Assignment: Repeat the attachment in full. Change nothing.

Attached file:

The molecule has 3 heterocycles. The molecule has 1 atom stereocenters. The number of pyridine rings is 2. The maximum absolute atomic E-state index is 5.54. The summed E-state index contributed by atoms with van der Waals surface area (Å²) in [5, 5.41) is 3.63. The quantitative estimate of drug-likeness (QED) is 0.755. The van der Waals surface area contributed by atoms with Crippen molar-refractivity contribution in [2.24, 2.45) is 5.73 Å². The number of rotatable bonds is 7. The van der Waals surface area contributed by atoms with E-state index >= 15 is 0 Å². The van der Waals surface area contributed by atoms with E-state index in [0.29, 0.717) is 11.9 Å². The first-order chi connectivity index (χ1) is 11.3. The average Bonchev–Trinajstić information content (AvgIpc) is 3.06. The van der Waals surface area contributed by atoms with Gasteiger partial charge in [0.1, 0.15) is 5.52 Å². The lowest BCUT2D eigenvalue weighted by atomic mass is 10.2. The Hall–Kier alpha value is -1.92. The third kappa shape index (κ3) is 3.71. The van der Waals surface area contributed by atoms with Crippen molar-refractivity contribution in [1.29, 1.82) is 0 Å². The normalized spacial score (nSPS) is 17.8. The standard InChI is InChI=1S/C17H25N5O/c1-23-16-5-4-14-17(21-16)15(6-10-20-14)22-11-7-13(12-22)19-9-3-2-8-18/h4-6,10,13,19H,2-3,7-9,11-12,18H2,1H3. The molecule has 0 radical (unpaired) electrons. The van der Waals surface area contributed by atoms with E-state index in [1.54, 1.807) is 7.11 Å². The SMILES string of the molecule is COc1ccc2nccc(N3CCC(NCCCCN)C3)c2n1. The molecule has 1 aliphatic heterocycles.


The molecule has 3 heterocycles. The molecule has 1 atom stereocenters. The number of pyridine rings is 2. The maximum absolute atomic E-state index is 5.54. The summed E-state index contributed by atoms with van der Waals surface area (Å²) in [5, 5.41) is 3.63. The quantitative estimate of drug-likeness (QED) is 0.755. The van der Waals surface area contributed by atoms with Crippen molar-refractivity contribution in [2.24, 2.45) is 5.73 Å². The number of rotatable bonds is 7. The van der Waals surface area contributed by atoms with E-state index >= 15 is 0 Å². The van der Waals surface area contributed by atoms with E-state index in [0.29, 0.717) is 11.9 Å². The first-order chi connectivity index (χ1) is 11.3. The average Bonchev–Trinajstić information content (AvgIpc) is 3.06. The van der Waals surface area contributed by atoms with Gasteiger partial charge in [0.1, 0.15) is 5.52 Å². The lowest BCUT2D eigenvalue weighted by atomic mass is 10.2. The Hall–Kier alpha value is -1.92. The third kappa shape index (κ3) is 3.71. The van der Waals surface area contributed by atoms with Crippen molar-refractivity contribution in [1.29, 1.82) is 0 Å². The normalized spacial score (nSPS) is 17.8. The standard InChI is InChI=1S/C17H25N5O/c1-23-16-5-4-14-17(21-16)15(6-10-20-14)22-11-7-13(12-22)19-9-3-2-8-18/h4-6,10,13,19H,2-3,7-9,11-12,18H2,1H3. The molecule has 0 radical (unpaired) electrons. The van der Waals surface area contributed by atoms with E-state index in [1.54, 1.807) is 7.11 Å². The SMILES string of the molecule is COc1ccc2nccc(N3CCC(NCCCCN)C3)c2n1. The molecule has 1 aliphatic heterocycles.